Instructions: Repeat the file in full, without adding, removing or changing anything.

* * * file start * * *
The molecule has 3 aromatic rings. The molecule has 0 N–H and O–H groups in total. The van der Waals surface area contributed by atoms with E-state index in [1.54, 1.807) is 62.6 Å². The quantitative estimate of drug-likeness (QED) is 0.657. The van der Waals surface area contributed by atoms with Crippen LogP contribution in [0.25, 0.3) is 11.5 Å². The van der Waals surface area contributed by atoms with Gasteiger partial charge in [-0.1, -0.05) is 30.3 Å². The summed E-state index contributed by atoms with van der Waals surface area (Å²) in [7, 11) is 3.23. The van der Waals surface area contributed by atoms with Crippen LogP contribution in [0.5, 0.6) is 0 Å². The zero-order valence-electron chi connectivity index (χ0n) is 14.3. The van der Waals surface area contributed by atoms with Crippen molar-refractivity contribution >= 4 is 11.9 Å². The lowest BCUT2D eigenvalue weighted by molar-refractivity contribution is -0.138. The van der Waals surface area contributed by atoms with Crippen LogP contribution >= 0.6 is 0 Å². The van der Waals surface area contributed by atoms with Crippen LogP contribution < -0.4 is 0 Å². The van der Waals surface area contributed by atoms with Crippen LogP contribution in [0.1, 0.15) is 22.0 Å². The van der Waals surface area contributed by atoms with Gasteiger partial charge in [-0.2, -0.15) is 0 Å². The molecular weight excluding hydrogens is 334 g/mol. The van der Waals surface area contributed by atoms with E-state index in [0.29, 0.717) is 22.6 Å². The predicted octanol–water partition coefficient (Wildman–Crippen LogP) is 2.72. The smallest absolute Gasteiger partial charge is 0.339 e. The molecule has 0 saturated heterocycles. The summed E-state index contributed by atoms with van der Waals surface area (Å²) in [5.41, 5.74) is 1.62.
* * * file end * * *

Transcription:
The molecule has 3 aromatic rings. The molecule has 0 N–H and O–H groups in total. The van der Waals surface area contributed by atoms with E-state index in [1.54, 1.807) is 62.6 Å². The quantitative estimate of drug-likeness (QED) is 0.657. The van der Waals surface area contributed by atoms with Crippen LogP contribution in [0.25, 0.3) is 11.5 Å². The van der Waals surface area contributed by atoms with Gasteiger partial charge in [-0.1, -0.05) is 30.3 Å². The summed E-state index contributed by atoms with van der Waals surface area (Å²) in [7, 11) is 3.23. The van der Waals surface area contributed by atoms with Crippen LogP contribution in [0.5, 0.6) is 0 Å². The zero-order valence-electron chi connectivity index (χ0n) is 14.3. The van der Waals surface area contributed by atoms with Crippen molar-refractivity contribution >= 4 is 11.9 Å². The lowest BCUT2D eigenvalue weighted by molar-refractivity contribution is -0.138. The van der Waals surface area contributed by atoms with Crippen LogP contribution >= 0.6 is 0 Å². The van der Waals surface area contributed by atoms with Crippen LogP contribution < -0.4 is 0 Å². The van der Waals surface area contributed by atoms with Crippen LogP contribution in [0.1, 0.15) is 22.0 Å². The van der Waals surface area contributed by atoms with Gasteiger partial charge in [-0.2, -0.15) is 0 Å². The molecular weight excluding hydrogens is 334 g/mol. The van der Waals surface area contributed by atoms with E-state index in [0.29, 0.717) is 22.6 Å². The predicted octanol–water partition coefficient (Wildman–Crippen LogP) is 2.72. The smallest absolute Gasteiger partial charge is 0.339 e. The molecule has 0 saturated heterocycles. The summed E-state index contributed by atoms with van der Waals surface area (Å²) in [5.41, 5.74) is 1.62.